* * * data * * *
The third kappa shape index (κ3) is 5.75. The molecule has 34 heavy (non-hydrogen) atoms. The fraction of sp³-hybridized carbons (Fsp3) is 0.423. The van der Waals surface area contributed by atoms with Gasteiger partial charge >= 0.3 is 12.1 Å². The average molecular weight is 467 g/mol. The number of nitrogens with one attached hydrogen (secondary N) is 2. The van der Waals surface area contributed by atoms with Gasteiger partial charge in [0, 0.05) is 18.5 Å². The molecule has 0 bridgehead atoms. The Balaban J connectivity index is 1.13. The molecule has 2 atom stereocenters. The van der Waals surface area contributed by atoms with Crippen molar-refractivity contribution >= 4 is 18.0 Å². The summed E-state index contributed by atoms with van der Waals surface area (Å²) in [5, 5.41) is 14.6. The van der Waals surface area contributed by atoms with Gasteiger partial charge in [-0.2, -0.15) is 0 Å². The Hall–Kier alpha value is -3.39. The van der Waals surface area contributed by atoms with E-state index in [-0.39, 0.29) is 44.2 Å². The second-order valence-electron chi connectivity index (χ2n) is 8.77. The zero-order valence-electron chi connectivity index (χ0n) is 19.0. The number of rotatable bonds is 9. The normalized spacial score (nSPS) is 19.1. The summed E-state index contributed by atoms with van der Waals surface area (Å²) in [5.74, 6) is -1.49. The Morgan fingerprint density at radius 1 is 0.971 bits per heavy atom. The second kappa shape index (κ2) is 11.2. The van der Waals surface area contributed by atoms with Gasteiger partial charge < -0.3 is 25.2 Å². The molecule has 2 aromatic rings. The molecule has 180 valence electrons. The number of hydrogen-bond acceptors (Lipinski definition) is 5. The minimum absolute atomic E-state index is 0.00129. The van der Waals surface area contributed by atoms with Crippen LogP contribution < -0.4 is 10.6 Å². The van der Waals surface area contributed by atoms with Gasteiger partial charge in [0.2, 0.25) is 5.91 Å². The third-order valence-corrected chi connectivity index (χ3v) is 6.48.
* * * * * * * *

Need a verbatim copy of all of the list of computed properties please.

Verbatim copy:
The third kappa shape index (κ3) is 5.75. The molecule has 34 heavy (non-hydrogen) atoms. The fraction of sp³-hybridized carbons (Fsp3) is 0.423. The van der Waals surface area contributed by atoms with Gasteiger partial charge >= 0.3 is 12.1 Å². The average molecular weight is 467 g/mol. The number of nitrogens with one attached hydrogen (secondary N) is 2. The van der Waals surface area contributed by atoms with Gasteiger partial charge in [0, 0.05) is 18.5 Å². The molecule has 0 bridgehead atoms. The Balaban J connectivity index is 1.13. The molecule has 2 atom stereocenters. The van der Waals surface area contributed by atoms with Crippen molar-refractivity contribution >= 4 is 18.0 Å². The summed E-state index contributed by atoms with van der Waals surface area (Å²) in [5, 5.41) is 14.6. The van der Waals surface area contributed by atoms with Gasteiger partial charge in [-0.2, -0.15) is 0 Å². The Hall–Kier alpha value is -3.39. The van der Waals surface area contributed by atoms with E-state index in [-0.39, 0.29) is 44.2 Å². The second-order valence-electron chi connectivity index (χ2n) is 8.77. The zero-order valence-electron chi connectivity index (χ0n) is 19.0. The number of rotatable bonds is 9. The normalized spacial score (nSPS) is 19.1. The summed E-state index contributed by atoms with van der Waals surface area (Å²) in [5.74, 6) is -1.49. The Morgan fingerprint density at radius 1 is 0.971 bits per heavy atom. The second kappa shape index (κ2) is 11.2. The van der Waals surface area contributed by atoms with Gasteiger partial charge < -0.3 is 25.2 Å². The molecule has 2 aromatic rings. The molecule has 180 valence electrons. The number of hydrogen-bond acceptors (Lipinski definition) is 5. The minimum absolute atomic E-state index is 0.00129. The van der Waals surface area contributed by atoms with Crippen LogP contribution < -0.4 is 10.6 Å². The van der Waals surface area contributed by atoms with Gasteiger partial charge in [0.2, 0.25) is 5.91 Å². The third-order valence-corrected chi connectivity index (χ3v) is 6.48.